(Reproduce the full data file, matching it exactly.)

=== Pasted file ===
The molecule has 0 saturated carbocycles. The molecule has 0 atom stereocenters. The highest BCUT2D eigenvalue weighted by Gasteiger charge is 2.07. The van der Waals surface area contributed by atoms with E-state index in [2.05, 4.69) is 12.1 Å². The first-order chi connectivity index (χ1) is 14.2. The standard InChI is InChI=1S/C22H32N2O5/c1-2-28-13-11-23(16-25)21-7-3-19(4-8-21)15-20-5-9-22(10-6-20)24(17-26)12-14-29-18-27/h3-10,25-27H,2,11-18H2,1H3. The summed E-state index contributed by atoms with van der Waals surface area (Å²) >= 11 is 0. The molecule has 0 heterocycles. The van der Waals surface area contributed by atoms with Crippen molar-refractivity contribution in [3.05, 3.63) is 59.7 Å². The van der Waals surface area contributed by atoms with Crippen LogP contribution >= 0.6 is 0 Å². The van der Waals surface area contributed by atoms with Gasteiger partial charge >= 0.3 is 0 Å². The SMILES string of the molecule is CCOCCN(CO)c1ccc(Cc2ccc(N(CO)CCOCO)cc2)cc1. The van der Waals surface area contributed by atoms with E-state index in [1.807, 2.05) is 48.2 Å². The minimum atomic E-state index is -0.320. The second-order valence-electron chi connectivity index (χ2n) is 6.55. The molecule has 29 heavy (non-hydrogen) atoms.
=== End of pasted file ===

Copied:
The molecule has 0 saturated carbocycles. The molecule has 0 atom stereocenters. The highest BCUT2D eigenvalue weighted by Gasteiger charge is 2.07. The van der Waals surface area contributed by atoms with E-state index in [2.05, 4.69) is 12.1 Å². The first-order chi connectivity index (χ1) is 14.2. The standard InChI is InChI=1S/C22H32N2O5/c1-2-28-13-11-23(16-25)21-7-3-19(4-8-21)15-20-5-9-22(10-6-20)24(17-26)12-14-29-18-27/h3-10,25-27H,2,11-18H2,1H3. The summed E-state index contributed by atoms with van der Waals surface area (Å²) >= 11 is 0. The molecule has 0 heterocycles. The van der Waals surface area contributed by atoms with Crippen molar-refractivity contribution in [3.05, 3.63) is 59.7 Å². The van der Waals surface area contributed by atoms with Crippen LogP contribution >= 0.6 is 0 Å². The van der Waals surface area contributed by atoms with Gasteiger partial charge >= 0.3 is 0 Å². The SMILES string of the molecule is CCOCCN(CO)c1ccc(Cc2ccc(N(CO)CCOCO)cc2)cc1. The van der Waals surface area contributed by atoms with E-state index in [1.807, 2.05) is 48.2 Å². The minimum atomic E-state index is -0.320. The second-order valence-electron chi connectivity index (χ2n) is 6.55. The molecule has 29 heavy (non-hydrogen) atoms.